Please note that the merchandise below is not for sale! Auctionbandits is dedicated to helping you learn how to make money on eBay, and one of the best ways I can think of to do that is to give you some real-world examples of what those millions of eBay buyers out there would love to buy from you!

Hewlett Packard HP-41C calculator, vintage 1979, $6.

Taking some time to learn at least a bit about the area of vintage pocket calculators - specifically Hewlett Packard pocket calculators - is one of the most important steps you can take toward making money in this business. Since 1970s vintage HP models like this HP-41c  are prized by collectors around the World, and since they appear regularly at yard sales, flea markets and estate sales across the country, the opportunity should be clear!

When we think of pocket calculators nowadays, we don't normally think big money. Okay, we do see those high-powered Texas Instruments graphing calculators in the stores that cost over a hundred bucks, but when you consider everything they can do, they're not really that bad of a deal. As a matter of fact, I always keep an eye out for the TI-8X series of graphing calculators because I can buy them for a couple of dollars and sell them for much more on eBay. The vast majority of calculators that appear at yard sales, though, are cheapo pieces of trash that aren't even worth picking up. It's unfortunate that so many good, dependable workhorse calculators that cost a bundle to buy new won't even bring $5 on eBay nowadays.

What's really interesting about this particular entry is that even the weird little world of the pocket calculator has its own 'sweet spot' that the Auctionbandit can exploit. By sweet spot, I'm referring to the fact that there's a certain type of calculator you can find for very little money, which your Bayer buyers will pay you very well for, but which very few people besides you and the collectors who will buy from you even know exists. I'm referring to the vintage Hewlett Packard pocket calculator, and it's one of the quintessential Auctionbandits sweet spots. By the way, In this entry I'll often refer to Hewlett Packard as simply "HP" to shorten things up a bit.

I'm not going to go into painful detail about just why people collect Hewlett Packard calculators made from 1968 through 1986, because there are countless websites, like hpmuseum.org, which are dedicated to the old HP calculators and can explain things to you much more clearly than I could here. My job is to help you make money wherever money can be made, and I do that by: making you aware of the fact that these old HP calculators are very collectable and are out there waiting for you, and by familiarizing you with what they look like so that you'll know them when you see them.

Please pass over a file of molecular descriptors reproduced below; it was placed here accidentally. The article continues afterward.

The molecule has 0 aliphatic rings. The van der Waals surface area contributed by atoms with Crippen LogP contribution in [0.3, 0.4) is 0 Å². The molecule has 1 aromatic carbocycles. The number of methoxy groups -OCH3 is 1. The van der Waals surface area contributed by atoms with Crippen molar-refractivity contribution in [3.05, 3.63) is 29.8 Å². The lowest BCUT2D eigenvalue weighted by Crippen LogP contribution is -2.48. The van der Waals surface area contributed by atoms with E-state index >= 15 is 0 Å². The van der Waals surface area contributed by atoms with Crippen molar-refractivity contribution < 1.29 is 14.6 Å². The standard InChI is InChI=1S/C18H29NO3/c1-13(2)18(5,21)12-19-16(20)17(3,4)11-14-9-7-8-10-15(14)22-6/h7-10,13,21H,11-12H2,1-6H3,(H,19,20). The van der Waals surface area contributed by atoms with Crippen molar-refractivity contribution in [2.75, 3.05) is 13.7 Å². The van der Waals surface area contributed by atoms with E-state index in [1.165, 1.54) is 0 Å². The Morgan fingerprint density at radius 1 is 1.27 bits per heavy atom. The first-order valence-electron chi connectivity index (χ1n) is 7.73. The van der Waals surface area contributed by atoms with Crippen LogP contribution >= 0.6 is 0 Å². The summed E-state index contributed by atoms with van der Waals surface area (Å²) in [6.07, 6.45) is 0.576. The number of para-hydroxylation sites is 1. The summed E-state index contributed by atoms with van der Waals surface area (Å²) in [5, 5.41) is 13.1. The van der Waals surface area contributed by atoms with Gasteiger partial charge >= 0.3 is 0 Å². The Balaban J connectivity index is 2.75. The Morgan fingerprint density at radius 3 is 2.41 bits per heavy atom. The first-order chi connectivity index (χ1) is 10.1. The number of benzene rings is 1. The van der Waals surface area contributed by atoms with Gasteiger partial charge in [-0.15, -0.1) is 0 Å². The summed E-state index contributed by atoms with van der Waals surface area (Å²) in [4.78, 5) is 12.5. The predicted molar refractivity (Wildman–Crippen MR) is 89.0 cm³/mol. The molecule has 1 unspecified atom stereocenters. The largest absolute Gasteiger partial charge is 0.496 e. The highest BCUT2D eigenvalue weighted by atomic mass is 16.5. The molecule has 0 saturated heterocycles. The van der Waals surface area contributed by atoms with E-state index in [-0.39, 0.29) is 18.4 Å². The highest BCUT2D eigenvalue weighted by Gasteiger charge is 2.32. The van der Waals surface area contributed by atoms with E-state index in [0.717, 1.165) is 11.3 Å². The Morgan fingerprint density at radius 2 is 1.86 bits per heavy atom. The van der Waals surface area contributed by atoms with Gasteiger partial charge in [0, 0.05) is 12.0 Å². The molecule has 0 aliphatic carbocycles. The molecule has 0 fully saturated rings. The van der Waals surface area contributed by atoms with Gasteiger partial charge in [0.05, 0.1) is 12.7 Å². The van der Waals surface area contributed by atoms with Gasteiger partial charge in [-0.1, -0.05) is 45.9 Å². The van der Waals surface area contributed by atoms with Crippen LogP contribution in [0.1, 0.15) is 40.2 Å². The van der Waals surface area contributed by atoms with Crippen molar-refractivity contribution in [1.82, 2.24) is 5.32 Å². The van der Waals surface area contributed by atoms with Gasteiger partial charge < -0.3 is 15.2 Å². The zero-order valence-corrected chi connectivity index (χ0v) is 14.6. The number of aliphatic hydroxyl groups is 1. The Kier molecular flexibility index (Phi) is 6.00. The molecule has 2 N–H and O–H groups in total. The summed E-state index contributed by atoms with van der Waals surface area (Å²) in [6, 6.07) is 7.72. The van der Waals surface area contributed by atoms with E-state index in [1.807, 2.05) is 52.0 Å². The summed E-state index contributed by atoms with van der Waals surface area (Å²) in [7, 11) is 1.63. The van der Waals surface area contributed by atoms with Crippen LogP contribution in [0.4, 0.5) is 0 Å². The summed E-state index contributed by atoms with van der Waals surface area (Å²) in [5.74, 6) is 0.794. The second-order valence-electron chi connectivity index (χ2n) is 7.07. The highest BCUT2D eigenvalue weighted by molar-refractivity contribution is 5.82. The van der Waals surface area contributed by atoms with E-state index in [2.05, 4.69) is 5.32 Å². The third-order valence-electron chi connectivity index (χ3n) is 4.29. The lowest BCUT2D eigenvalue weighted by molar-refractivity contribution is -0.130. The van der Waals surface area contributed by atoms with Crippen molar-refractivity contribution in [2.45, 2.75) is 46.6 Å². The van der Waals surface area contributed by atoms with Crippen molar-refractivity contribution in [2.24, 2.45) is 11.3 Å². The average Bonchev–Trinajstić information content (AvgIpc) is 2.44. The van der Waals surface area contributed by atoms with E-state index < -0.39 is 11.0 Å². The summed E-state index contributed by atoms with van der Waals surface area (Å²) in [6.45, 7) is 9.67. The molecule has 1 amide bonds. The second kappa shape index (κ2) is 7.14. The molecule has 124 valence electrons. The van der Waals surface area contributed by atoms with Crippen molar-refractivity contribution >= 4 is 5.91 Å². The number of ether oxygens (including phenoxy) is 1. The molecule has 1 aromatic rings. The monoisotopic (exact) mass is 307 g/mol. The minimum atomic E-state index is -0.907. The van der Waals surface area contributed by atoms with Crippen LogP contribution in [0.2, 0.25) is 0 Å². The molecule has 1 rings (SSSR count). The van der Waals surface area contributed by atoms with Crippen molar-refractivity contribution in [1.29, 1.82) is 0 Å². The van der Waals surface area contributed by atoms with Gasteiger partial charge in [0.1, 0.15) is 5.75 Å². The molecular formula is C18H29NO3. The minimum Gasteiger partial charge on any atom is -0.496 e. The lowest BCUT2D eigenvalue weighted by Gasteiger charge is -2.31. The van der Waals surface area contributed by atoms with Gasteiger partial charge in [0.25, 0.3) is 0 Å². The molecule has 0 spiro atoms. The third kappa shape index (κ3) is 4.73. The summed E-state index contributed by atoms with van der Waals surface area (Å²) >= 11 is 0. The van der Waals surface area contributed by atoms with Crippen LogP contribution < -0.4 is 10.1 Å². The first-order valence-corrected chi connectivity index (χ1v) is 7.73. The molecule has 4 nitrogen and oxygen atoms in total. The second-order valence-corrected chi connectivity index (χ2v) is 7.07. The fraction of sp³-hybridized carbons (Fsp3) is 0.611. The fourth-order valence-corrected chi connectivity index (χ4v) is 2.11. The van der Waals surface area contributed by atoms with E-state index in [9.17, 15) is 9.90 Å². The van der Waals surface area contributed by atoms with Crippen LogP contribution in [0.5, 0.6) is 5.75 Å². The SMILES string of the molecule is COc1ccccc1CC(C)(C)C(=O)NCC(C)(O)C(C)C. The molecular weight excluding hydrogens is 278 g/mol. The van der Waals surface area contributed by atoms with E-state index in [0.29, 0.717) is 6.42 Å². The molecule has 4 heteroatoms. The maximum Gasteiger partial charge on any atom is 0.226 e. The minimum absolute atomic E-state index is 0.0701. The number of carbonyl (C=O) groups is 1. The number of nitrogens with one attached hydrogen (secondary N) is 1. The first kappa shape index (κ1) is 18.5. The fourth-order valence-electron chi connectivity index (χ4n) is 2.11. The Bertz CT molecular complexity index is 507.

One thing I should get out of the way first is the subject of the newer Hewlett Packard calculators. HP has made some very inexpensive calculators, like the HP-10B business calculator, for example, which you'll see floating around at yard sales and flea markets. Likewise, they've made made some really expensive contemporary models as well, like the 48GX and the 42S.

The problem is that unlike the cheaper models of the newer HP calculators, you're unlikely to ever run across the expensive ones, much less have the opportunity to grab them for a couple of dollars. Learn to spot them if you like, but you'll probably forget their designations before you find one. The older HP calculators, on the other hand, are out there, they have a very distinctive look to them, and you can pick them up for almost nothing since the people selling them rarely know what they cost new or how desirable they are today.

The sweet spot here may be even sweeter than you imagined. The people who collect these old calculators know that these critters are at least twenty years old, which means that they'll likely have problems, and may not even work anymore. But that's no big deal at all for these collectors, many of whom are quite capable of tearing these old HP calculators apart and fixing them as good as new. And you know what that means? Right - it means that even broken calculators will be snapped up, either to be fixed or to be used for parts to fix other calculators. And remember that collectors, being what they are, are also after owner's manuals, wall chargers, expansion modules, literature and all sorts of other pieces, parts and boxes having to do with these old HP calculators. So - consider yourself notified that every shred of anything having to do with a vintage Hewlett Packard calculator will have someone on eBay looking for it.

I guess the next logical question is, just how old is old? Officially, collectors are primarily out after stuff made between the years of 1968 through 1986, and if these old calculators had their dates of manufacture stamped across the back, life would be much easier, wouldn't it? But they don't, so it helps to have a few visual indicators to go by so you'll know when you're looking at a calculator of interest. Let's take a look at a few earmarks you can use to spot the ones you want.